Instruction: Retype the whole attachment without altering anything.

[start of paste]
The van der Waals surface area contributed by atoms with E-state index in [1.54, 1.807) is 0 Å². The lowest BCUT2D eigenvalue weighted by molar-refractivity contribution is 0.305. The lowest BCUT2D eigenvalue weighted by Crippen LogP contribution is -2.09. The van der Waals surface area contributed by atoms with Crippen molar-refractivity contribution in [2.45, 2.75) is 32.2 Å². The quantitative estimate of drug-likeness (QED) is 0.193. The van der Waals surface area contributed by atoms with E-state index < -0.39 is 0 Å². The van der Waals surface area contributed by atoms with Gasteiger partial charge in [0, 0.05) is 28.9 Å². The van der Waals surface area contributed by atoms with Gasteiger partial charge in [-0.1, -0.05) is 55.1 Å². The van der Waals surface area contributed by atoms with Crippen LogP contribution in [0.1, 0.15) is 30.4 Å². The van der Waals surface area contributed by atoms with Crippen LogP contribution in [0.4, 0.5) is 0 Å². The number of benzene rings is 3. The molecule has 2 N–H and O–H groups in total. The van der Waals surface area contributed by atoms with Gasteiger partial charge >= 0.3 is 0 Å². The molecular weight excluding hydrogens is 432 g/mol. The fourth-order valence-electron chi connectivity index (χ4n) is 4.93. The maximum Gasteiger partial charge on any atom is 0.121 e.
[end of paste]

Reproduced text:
The van der Waals surface area contributed by atoms with E-state index in [1.54, 1.807) is 0 Å². The lowest BCUT2D eigenvalue weighted by molar-refractivity contribution is 0.305. The lowest BCUT2D eigenvalue weighted by Crippen LogP contribution is -2.09. The van der Waals surface area contributed by atoms with Crippen molar-refractivity contribution in [2.45, 2.75) is 32.2 Å². The quantitative estimate of drug-likeness (QED) is 0.193. The van der Waals surface area contributed by atoms with E-state index < -0.39 is 0 Å². The van der Waals surface area contributed by atoms with Gasteiger partial charge in [0, 0.05) is 28.9 Å². The van der Waals surface area contributed by atoms with Gasteiger partial charge in [-0.1, -0.05) is 55.1 Å². The van der Waals surface area contributed by atoms with Crippen LogP contribution in [0.1, 0.15) is 30.4 Å². The van der Waals surface area contributed by atoms with Crippen LogP contribution in [0.4, 0.5) is 0 Å². The number of benzene rings is 3. The molecule has 2 N–H and O–H groups in total. The van der Waals surface area contributed by atoms with Gasteiger partial charge >= 0.3 is 0 Å². The molecular weight excluding hydrogens is 432 g/mol. The fourth-order valence-electron chi connectivity index (χ4n) is 4.93. The maximum Gasteiger partial charge on any atom is 0.121 e.